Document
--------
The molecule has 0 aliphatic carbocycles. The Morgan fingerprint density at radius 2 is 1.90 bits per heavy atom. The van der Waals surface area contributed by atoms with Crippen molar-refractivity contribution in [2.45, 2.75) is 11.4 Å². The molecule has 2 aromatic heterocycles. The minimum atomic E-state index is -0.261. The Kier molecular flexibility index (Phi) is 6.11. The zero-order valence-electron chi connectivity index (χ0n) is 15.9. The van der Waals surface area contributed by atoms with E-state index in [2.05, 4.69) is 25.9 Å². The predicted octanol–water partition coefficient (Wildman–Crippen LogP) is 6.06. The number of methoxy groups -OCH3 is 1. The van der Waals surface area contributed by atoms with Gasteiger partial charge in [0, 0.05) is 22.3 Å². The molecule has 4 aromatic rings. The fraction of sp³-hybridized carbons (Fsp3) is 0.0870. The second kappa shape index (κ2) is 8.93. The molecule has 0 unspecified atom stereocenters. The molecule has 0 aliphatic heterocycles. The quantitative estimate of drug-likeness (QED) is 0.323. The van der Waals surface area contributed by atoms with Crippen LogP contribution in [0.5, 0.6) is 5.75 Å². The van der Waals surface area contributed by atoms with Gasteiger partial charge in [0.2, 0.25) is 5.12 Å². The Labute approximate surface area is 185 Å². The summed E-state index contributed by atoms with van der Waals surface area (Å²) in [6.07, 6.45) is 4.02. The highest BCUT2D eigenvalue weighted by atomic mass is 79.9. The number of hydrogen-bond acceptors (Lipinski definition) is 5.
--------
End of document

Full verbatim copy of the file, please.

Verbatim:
The molecule has 0 aliphatic carbocycles. The Morgan fingerprint density at radius 2 is 1.90 bits per heavy atom. The van der Waals surface area contributed by atoms with Crippen molar-refractivity contribution in [2.45, 2.75) is 11.4 Å². The molecule has 2 aromatic heterocycles. The minimum atomic E-state index is -0.261. The Kier molecular flexibility index (Phi) is 6.11. The zero-order valence-electron chi connectivity index (χ0n) is 15.9. The van der Waals surface area contributed by atoms with E-state index in [2.05, 4.69) is 25.9 Å². The predicted octanol–water partition coefficient (Wildman–Crippen LogP) is 6.06. The number of methoxy groups -OCH3 is 1. The van der Waals surface area contributed by atoms with Gasteiger partial charge in [0, 0.05) is 22.3 Å². The molecule has 4 aromatic rings. The fraction of sp³-hybridized carbons (Fsp3) is 0.0870. The second kappa shape index (κ2) is 8.93. The molecule has 0 unspecified atom stereocenters. The molecule has 0 aliphatic heterocycles. The quantitative estimate of drug-likeness (QED) is 0.323. The van der Waals surface area contributed by atoms with Crippen LogP contribution in [0.5, 0.6) is 5.75 Å². The van der Waals surface area contributed by atoms with Gasteiger partial charge in [0.2, 0.25) is 5.12 Å². The Labute approximate surface area is 185 Å². The summed E-state index contributed by atoms with van der Waals surface area (Å²) in [6.07, 6.45) is 4.02. The highest BCUT2D eigenvalue weighted by atomic mass is 79.9. The number of hydrogen-bond acceptors (Lipinski definition) is 5.